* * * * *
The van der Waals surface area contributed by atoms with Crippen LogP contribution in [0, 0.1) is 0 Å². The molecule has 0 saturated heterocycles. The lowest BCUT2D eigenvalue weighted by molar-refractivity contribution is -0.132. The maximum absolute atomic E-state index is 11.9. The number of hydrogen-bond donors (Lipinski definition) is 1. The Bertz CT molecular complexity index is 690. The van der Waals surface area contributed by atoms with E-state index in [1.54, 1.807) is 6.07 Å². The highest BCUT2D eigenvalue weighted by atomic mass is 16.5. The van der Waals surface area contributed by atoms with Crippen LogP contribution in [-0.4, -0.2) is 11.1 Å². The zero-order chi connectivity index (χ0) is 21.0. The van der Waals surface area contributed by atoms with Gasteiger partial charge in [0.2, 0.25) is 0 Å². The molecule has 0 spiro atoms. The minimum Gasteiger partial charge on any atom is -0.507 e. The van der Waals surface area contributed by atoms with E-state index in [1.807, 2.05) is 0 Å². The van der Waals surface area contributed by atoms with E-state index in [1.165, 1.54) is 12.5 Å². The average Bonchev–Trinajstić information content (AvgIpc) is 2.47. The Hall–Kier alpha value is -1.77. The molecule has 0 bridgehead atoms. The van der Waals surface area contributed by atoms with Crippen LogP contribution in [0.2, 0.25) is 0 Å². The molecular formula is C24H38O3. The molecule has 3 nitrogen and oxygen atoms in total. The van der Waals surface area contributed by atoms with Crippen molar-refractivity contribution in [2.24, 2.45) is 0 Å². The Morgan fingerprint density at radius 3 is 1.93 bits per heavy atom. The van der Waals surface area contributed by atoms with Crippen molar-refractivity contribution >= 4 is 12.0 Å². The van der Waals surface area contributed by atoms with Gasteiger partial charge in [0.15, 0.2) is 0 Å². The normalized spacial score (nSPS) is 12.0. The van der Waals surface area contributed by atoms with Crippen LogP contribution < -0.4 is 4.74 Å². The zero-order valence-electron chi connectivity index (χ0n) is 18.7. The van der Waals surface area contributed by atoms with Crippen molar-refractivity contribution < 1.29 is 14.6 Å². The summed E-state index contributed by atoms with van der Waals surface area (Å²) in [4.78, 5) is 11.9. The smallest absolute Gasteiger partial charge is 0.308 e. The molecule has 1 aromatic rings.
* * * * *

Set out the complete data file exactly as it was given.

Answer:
The van der Waals surface area contributed by atoms with Crippen LogP contribution in [0, 0.1) is 0 Å². The molecule has 0 saturated heterocycles. The lowest BCUT2D eigenvalue weighted by molar-refractivity contribution is -0.132. The maximum absolute atomic E-state index is 11.9. The number of hydrogen-bond donors (Lipinski definition) is 1. The Bertz CT molecular complexity index is 690. The van der Waals surface area contributed by atoms with E-state index in [1.54, 1.807) is 6.07 Å². The highest BCUT2D eigenvalue weighted by atomic mass is 16.5. The van der Waals surface area contributed by atoms with Crippen LogP contribution in [-0.4, -0.2) is 11.1 Å². The zero-order chi connectivity index (χ0) is 21.0. The van der Waals surface area contributed by atoms with Gasteiger partial charge in [0.2, 0.25) is 0 Å². The molecule has 0 spiro atoms. The minimum Gasteiger partial charge on any atom is -0.507 e. The van der Waals surface area contributed by atoms with E-state index in [1.807, 2.05) is 0 Å². The van der Waals surface area contributed by atoms with E-state index in [1.165, 1.54) is 12.5 Å². The average Bonchev–Trinajstić information content (AvgIpc) is 2.47. The Hall–Kier alpha value is -1.77. The molecule has 0 bridgehead atoms. The van der Waals surface area contributed by atoms with Crippen LogP contribution in [0.2, 0.25) is 0 Å². The molecular formula is C24H38O3. The molecule has 3 nitrogen and oxygen atoms in total. The van der Waals surface area contributed by atoms with Crippen molar-refractivity contribution in [2.24, 2.45) is 0 Å². The Morgan fingerprint density at radius 3 is 1.93 bits per heavy atom. The van der Waals surface area contributed by atoms with Crippen molar-refractivity contribution >= 4 is 12.0 Å². The van der Waals surface area contributed by atoms with Gasteiger partial charge in [0.15, 0.2) is 0 Å². The normalized spacial score (nSPS) is 12.0. The van der Waals surface area contributed by atoms with Crippen LogP contribution < -0.4 is 4.74 Å². The zero-order valence-electron chi connectivity index (χ0n) is 18.7. The van der Waals surface area contributed by atoms with Crippen molar-refractivity contribution < 1.29 is 14.6 Å². The summed E-state index contributed by atoms with van der Waals surface area (Å²) in [4.78, 5) is 11.9. The smallest absolute Gasteiger partial charge is 0.308 e. The molecule has 1 aromatic rings.